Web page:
Environmental News from Africa:
Concerned about illegal logging and pollution in Banco National Park in Ivory Coast’s commercial capital Abidjan, authorities are erecting a concrete perimeter wall that they hope will preserve its distinctive ecosystem.
Banco spans more than 34 square km (13 square miles) of western Abidjan, making it the second biggest urban park in the world, behind only Rio de Janeiro’s Tijuca National Park.
Some of its wildlife, which includes monkeys, chimpanzees, and 500-year-old trees, is considered sacred by locals, and its shady trails are a haven for hikers and bicycle riders from the city of 5 million’s traffic-clogged streets.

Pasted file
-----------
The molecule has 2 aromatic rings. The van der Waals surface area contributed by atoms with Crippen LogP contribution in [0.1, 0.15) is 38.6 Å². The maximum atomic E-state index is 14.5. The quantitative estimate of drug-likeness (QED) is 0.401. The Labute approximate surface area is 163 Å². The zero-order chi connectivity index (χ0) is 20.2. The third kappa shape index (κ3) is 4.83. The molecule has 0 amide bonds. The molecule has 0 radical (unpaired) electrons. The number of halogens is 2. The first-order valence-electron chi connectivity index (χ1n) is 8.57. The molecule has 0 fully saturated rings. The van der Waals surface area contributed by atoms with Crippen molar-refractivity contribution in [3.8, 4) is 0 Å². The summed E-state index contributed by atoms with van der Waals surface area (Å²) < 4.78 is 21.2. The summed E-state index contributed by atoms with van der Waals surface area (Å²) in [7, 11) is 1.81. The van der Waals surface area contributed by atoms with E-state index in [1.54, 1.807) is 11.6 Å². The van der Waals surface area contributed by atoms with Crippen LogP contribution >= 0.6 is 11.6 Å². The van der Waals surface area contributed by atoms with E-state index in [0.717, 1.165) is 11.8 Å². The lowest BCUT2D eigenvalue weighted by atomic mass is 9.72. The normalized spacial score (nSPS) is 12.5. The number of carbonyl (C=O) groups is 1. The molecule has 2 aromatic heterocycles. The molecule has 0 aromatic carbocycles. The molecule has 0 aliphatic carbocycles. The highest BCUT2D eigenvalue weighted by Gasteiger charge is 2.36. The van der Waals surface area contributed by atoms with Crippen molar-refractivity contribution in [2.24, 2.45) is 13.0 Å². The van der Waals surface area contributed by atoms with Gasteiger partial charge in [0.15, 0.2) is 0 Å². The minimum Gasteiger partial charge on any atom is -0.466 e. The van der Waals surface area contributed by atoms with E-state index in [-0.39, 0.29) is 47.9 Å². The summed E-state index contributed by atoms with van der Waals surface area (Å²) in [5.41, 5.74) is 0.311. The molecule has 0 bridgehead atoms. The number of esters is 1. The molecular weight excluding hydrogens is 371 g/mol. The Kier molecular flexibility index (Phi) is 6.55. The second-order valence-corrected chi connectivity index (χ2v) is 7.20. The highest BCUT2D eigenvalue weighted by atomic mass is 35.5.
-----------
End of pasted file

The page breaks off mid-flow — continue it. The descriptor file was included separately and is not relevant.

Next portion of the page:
But Banco is threatened by pressures from Abidjan’s rapid growth. Locals illegally chop down trees to build houses and dump their trash in the woods, officials say.
Parks officials hope to put an end to that. On a recent day, dozens of construction workers stacked concrete bricks two-and-a-half meters high along a muddy patch of land between the highway and the park.
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